If you’re like any of the entrepreneurs I know, you could work with a lot of different types of clients. I’m sure you could help all sorts of people – and maybe in a bunch of different ways. 

However, if you try to do this when you’re starting out, or if you only want to be a solo practitioner, you will exhaust yourself. And you probably won’t be very successful.

You’ve probably heard this elsewhere, but I will vouch for it being true: You will have a much easier time and make more money if you narrow your niche. (Some people call it a target market, and I don’t want to argue the difference.)

Let’s just say there’s a group of people you would like to get in front of and they have some characteristics in common, which will inform your messaging and how you market to them. They have some kind of problem you can solve, or a need or desire you can address.

So, what is the thing you need to know? You need to know where they congregate, have conversations, or interact online with each other.

Why do you need to know this? Because that’s where you need to go to get in front of a group of them. 

You can make a good income selling high-ticket coaching to specific individuals, but if you need to sell more of your services or packages, getting in front of a group is more likely to help you achieve your goals.

Pamela Slim brought the concept of “watering holes” to my attention. These could be events, meetups, meetings, associations, chambers, blogs, social media groups, etc. 

Did that just get you thinking?

If you consistently show up in these places, these people will know you are there to serve them, and your sales conversations will be so much easier. (Thank you Matthew Kimberly for that Book Yourself Solid system reminder.) 

Let me walk you through a conversation I had with someone recently. She was changing her business model from selling packages of sessions to a higher-priced (and much more valuable) combination of coaching and various healing modalities to achieve a specific outcome.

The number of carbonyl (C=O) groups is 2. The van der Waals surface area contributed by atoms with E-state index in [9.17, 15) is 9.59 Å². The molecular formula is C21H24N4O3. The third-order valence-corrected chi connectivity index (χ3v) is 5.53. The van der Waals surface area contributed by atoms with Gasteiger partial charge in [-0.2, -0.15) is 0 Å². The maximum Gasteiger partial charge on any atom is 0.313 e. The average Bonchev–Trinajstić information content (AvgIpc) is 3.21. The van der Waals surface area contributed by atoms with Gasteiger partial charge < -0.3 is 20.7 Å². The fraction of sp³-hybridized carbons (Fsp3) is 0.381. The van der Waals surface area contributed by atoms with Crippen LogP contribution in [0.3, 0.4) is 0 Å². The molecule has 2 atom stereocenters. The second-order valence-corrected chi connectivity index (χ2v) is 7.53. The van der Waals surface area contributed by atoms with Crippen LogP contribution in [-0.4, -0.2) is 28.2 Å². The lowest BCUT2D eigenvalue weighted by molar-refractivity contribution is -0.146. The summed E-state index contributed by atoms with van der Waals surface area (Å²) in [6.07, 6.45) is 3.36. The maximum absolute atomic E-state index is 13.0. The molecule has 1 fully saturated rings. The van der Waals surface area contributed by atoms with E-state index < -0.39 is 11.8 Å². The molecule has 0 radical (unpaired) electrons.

Because I live to talk about business strategy, I was joyfully walking her through questions about what pain her ideal clients were having and what she could help them achieve. We circled around a few things and finally got a little clearer about her process and the outcome she could reasonably promise. 

Where we got stuck was who these ideal clients were. So many different levels of professionals or executives or athletes could benefit from what she was offering. She completely lit up when she talked about working with athletes, but she isn’t currently going to the places they hang out, so that wasn’t the place to start. She can branch out to serve them later if she wants. 

However, she was attending – and loving – several women’s circles and some executive women’s meetups. Bingo! These were watering holes filled with ideal clients, and she was already known and liked in these places. We just needed to tweak the way she was talking about what she did so they would know she understood their issues and could help them. 

That was the easy part.